by Staff Writers
Paris, France (ESA) Aug 04, 2010
The Payload Module of ESA's latest meteorological satellite, MetOp-B, has been hauled out of the largest vacuum chamber in Europe: its ability to operate in the harsh conditions of space has been proved.
After more than a month of testing in ESA's Large Space Simulator (LSS) at ESTEC in the Netherlands, MetOp-B's Payload Module was lifted out of the vacuum chamber on 28 July.
The module hosts all of the sensitive meteorological instruments. It had been placed within the LSS to recreate space conditions down here on Earth. The largest simulator of its kind in Europe - big enough to accommodate a double-decker bus standing upright - the LSS subjected the module to space-quality vacuum and temperatures ranging from upwards of 100 degrees C down to 120 degrees below zero.
"Some of MetOp-B's sensors work under much colder conditions still, because they are actively cooled for optimal performance verification," said MetOp programme manager Luciano Di Napoli.
The MetOp-B team worked with ESTEC Test Centre personnel to prepare for the Payload Module's 'liberation'. The multi-layer insulation-covered module was lifted up out of the LSS slowly and with maximum precision.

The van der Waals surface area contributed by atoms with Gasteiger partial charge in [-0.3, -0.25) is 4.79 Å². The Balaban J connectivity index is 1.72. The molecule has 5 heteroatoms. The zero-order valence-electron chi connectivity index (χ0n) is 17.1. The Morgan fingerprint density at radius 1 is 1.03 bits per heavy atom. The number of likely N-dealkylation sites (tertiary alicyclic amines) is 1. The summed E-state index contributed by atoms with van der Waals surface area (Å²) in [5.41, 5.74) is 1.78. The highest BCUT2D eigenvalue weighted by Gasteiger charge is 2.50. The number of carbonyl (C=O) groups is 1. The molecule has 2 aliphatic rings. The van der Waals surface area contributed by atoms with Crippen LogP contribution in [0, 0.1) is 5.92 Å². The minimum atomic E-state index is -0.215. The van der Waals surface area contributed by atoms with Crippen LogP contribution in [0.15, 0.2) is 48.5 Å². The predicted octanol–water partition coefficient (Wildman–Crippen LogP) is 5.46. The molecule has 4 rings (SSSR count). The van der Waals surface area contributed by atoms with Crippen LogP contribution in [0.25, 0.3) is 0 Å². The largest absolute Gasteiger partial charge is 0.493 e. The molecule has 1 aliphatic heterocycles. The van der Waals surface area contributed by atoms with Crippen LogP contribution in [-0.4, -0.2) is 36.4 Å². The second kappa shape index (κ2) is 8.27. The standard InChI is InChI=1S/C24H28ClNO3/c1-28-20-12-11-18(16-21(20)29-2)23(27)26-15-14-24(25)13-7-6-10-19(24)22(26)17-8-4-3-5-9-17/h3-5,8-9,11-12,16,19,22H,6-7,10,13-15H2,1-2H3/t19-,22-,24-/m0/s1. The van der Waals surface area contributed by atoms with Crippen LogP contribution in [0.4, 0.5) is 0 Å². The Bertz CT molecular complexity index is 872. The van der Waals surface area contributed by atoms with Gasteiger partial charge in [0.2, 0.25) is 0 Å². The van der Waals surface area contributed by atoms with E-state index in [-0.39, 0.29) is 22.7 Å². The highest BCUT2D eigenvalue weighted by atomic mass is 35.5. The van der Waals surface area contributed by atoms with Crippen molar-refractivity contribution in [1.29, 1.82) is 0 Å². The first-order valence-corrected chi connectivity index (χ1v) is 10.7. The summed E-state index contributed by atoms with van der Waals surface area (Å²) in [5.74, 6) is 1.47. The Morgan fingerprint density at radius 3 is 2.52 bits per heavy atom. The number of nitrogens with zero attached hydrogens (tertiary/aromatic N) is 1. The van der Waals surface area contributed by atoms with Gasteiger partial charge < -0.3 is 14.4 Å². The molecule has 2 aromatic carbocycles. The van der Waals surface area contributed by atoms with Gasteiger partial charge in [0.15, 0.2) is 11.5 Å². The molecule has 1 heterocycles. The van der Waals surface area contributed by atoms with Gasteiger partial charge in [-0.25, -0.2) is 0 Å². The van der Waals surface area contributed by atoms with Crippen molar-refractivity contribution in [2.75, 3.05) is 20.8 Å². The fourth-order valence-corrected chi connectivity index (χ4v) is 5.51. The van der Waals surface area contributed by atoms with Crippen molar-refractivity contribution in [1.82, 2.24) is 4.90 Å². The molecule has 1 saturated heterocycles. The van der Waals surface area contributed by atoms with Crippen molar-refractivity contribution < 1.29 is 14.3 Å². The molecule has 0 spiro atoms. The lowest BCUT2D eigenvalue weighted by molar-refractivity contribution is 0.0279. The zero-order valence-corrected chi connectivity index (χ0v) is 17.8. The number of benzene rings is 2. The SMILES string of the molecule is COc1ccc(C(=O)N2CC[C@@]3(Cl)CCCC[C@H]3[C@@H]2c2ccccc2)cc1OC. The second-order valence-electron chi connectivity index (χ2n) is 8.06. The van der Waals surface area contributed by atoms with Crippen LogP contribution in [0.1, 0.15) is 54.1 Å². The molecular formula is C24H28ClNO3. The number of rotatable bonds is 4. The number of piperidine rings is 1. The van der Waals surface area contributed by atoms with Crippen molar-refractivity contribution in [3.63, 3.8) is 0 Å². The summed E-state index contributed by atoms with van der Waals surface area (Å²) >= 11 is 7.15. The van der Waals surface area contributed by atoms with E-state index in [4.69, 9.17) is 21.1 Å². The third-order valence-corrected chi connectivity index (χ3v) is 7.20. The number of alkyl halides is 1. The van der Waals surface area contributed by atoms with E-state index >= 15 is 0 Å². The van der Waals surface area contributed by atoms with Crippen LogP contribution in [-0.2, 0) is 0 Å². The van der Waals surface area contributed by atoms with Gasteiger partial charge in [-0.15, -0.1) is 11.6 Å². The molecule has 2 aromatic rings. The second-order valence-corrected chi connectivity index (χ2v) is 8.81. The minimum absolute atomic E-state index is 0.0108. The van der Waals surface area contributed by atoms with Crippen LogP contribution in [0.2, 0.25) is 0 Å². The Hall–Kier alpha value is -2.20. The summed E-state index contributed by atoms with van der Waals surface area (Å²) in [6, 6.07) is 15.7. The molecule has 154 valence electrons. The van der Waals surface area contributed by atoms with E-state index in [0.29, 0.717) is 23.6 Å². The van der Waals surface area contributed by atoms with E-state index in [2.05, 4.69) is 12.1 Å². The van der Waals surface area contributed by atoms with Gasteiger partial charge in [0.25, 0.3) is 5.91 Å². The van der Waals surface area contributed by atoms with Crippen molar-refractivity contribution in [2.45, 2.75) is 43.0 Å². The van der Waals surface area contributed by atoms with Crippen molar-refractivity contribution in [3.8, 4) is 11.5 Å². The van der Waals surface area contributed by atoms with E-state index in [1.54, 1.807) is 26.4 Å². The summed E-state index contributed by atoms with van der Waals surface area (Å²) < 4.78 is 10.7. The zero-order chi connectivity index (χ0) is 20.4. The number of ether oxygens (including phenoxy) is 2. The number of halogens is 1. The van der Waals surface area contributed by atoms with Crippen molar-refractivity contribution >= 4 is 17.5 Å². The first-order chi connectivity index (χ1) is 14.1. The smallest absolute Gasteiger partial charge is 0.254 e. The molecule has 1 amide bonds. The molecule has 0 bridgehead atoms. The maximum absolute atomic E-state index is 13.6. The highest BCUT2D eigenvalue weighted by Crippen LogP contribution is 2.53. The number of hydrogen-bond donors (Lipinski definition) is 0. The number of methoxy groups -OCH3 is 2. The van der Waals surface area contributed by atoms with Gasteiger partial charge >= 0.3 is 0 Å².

The mission team monitored every millimetre-scale movement until the satellite was safely on its stand in the adjoining clean room. The entire process took three hours to complete.
After final checks at the ESTEC Test Centre, the module will be transported at the start of August to payload module contractor EADS Astrium, in Friedrichshafen, Germany, where it will be temporarily stored, waiting for the final precise calibration of some European and American instruments.
Next year, it will journey to Toulouse, where EADS Astrium prime contractor will attach it to the Service Module and the solar panels. Finally, MetOp B will be transported to Baikonur in Kazakhstan for launch on a Soyuz rocket in the spring of 2012.
Ensuring continuous data
"By launching a new satellite every five to six years, the MetOp system can provide continuous data for temperature, humidity, cloud cover and gases in the atmosphere, among other things," says Rob Oremus, project controller for MetOp. "These data are essential for operational meteorology and climate research."
Mr Oremus was pleased with the results of the tests performed in the LSS: "The Payload Module is the most critical part of the MetOp-B satellite. It contains the instruments that will be collecting the data.
"Now that the module has overcome the vacuum test, the path is clear for the run-up to the launch."
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